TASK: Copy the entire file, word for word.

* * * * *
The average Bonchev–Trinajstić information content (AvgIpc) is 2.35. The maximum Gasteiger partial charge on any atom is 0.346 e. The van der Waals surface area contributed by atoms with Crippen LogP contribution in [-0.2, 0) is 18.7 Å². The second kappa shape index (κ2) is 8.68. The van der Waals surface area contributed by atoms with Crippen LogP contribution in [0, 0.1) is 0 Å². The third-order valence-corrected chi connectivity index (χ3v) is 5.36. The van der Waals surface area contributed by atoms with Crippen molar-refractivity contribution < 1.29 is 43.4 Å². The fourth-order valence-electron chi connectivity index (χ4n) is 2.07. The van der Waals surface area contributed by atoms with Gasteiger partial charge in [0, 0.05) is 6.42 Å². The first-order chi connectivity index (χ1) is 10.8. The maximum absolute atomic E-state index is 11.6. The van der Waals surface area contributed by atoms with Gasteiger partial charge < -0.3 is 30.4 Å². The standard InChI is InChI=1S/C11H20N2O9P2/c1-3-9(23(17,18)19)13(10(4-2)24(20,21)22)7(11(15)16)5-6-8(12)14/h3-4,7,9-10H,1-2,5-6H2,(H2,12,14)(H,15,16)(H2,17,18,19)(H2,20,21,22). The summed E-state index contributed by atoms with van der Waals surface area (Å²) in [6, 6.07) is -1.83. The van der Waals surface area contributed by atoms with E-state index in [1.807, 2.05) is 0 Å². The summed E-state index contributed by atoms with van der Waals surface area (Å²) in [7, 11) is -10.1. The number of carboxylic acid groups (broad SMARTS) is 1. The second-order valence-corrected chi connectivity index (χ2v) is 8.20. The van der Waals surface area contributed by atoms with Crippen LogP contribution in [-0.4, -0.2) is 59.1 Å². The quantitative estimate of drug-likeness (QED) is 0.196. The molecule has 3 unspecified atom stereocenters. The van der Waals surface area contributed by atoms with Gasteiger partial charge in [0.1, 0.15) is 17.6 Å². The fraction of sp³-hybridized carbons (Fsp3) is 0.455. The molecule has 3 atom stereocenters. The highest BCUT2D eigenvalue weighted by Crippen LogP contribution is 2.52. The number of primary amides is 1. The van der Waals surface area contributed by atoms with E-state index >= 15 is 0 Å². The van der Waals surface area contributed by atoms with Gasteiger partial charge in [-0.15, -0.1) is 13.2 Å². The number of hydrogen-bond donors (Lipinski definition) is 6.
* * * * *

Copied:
The average Bonchev–Trinajstić information content (AvgIpc) is 2.35. The maximum Gasteiger partial charge on any atom is 0.346 e. The van der Waals surface area contributed by atoms with Crippen LogP contribution in [-0.2, 0) is 18.7 Å². The second kappa shape index (κ2) is 8.68. The van der Waals surface area contributed by atoms with Crippen LogP contribution in [0, 0.1) is 0 Å². The third-order valence-corrected chi connectivity index (χ3v) is 5.36. The van der Waals surface area contributed by atoms with Crippen molar-refractivity contribution < 1.29 is 43.4 Å². The fourth-order valence-electron chi connectivity index (χ4n) is 2.07. The van der Waals surface area contributed by atoms with Gasteiger partial charge in [0, 0.05) is 6.42 Å². The first-order chi connectivity index (χ1) is 10.8. The maximum absolute atomic E-state index is 11.6. The van der Waals surface area contributed by atoms with Gasteiger partial charge < -0.3 is 30.4 Å². The standard InChI is InChI=1S/C11H20N2O9P2/c1-3-9(23(17,18)19)13(10(4-2)24(20,21)22)7(11(15)16)5-6-8(12)14/h3-4,7,9-10H,1-2,5-6H2,(H2,12,14)(H,15,16)(H2,17,18,19)(H2,20,21,22). The summed E-state index contributed by atoms with van der Waals surface area (Å²) in [6, 6.07) is -1.83. The van der Waals surface area contributed by atoms with E-state index in [1.807, 2.05) is 0 Å². The summed E-state index contributed by atoms with van der Waals surface area (Å²) in [7, 11) is -10.1. The number of carboxylic acid groups (broad SMARTS) is 1. The second-order valence-corrected chi connectivity index (χ2v) is 8.20. The van der Waals surface area contributed by atoms with Crippen LogP contribution in [-0.4, -0.2) is 59.1 Å². The quantitative estimate of drug-likeness (QED) is 0.196. The molecule has 3 unspecified atom stereocenters. The van der Waals surface area contributed by atoms with Gasteiger partial charge in [0.1, 0.15) is 17.6 Å². The fraction of sp³-hybridized carbons (Fsp3) is 0.455. The molecule has 3 atom stereocenters. The highest BCUT2D eigenvalue weighted by Crippen LogP contribution is 2.52. The number of primary amides is 1. The van der Waals surface area contributed by atoms with E-state index >= 15 is 0 Å². The van der Waals surface area contributed by atoms with Gasteiger partial charge in [-0.15, -0.1) is 13.2 Å². The number of hydrogen-bond donors (Lipinski definition) is 6.